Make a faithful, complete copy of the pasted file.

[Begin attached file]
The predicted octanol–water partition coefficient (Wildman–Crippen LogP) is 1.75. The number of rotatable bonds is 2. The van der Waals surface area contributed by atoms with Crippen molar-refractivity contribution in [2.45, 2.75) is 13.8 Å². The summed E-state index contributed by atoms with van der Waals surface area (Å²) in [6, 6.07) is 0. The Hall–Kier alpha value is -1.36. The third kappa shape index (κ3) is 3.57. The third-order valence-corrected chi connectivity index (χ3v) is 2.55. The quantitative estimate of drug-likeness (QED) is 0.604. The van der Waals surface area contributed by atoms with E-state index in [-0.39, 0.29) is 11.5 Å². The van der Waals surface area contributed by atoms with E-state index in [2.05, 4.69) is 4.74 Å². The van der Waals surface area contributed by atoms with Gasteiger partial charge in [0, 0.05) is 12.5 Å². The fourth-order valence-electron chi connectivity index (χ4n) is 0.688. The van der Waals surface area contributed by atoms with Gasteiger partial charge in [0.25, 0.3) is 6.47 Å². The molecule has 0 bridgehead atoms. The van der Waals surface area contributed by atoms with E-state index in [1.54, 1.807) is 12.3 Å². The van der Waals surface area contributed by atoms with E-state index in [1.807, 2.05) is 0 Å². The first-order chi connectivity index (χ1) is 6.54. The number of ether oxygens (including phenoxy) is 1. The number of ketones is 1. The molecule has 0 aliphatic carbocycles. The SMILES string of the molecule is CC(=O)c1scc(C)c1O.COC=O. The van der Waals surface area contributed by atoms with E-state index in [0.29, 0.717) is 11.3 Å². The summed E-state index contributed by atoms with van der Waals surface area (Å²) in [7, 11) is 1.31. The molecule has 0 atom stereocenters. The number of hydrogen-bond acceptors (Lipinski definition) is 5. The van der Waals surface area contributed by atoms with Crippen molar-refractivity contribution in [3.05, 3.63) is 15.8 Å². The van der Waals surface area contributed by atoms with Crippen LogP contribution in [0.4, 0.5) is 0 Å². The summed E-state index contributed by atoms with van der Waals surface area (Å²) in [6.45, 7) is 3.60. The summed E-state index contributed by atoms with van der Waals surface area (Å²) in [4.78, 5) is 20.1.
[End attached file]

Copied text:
The predicted octanol–water partition coefficient (Wildman–Crippen LogP) is 1.75. The number of rotatable bonds is 2. The van der Waals surface area contributed by atoms with Crippen molar-refractivity contribution in [2.45, 2.75) is 13.8 Å². The summed E-state index contributed by atoms with van der Waals surface area (Å²) in [6, 6.07) is 0. The Hall–Kier alpha value is -1.36. The third kappa shape index (κ3) is 3.57. The third-order valence-corrected chi connectivity index (χ3v) is 2.55. The quantitative estimate of drug-likeness (QED) is 0.604. The van der Waals surface area contributed by atoms with E-state index in [-0.39, 0.29) is 11.5 Å². The van der Waals surface area contributed by atoms with E-state index in [2.05, 4.69) is 4.74 Å². The van der Waals surface area contributed by atoms with Gasteiger partial charge in [0, 0.05) is 12.5 Å². The fourth-order valence-electron chi connectivity index (χ4n) is 0.688. The van der Waals surface area contributed by atoms with Gasteiger partial charge in [0.25, 0.3) is 6.47 Å². The molecule has 0 bridgehead atoms. The van der Waals surface area contributed by atoms with E-state index in [1.54, 1.807) is 12.3 Å². The van der Waals surface area contributed by atoms with E-state index in [1.807, 2.05) is 0 Å². The first-order chi connectivity index (χ1) is 6.54. The number of ether oxygens (including phenoxy) is 1. The number of ketones is 1. The molecule has 0 aliphatic carbocycles. The SMILES string of the molecule is CC(=O)c1scc(C)c1O.COC=O. The van der Waals surface area contributed by atoms with E-state index in [0.29, 0.717) is 11.3 Å². The summed E-state index contributed by atoms with van der Waals surface area (Å²) in [7, 11) is 1.31. The molecule has 0 atom stereocenters. The number of hydrogen-bond acceptors (Lipinski definition) is 5. The van der Waals surface area contributed by atoms with Crippen molar-refractivity contribution in [3.05, 3.63) is 15.8 Å². The van der Waals surface area contributed by atoms with Crippen LogP contribution in [0.4, 0.5) is 0 Å². The summed E-state index contributed by atoms with van der Waals surface area (Å²) in [6.45, 7) is 3.60. The summed E-state index contributed by atoms with van der Waals surface area (Å²) in [4.78, 5) is 20.1.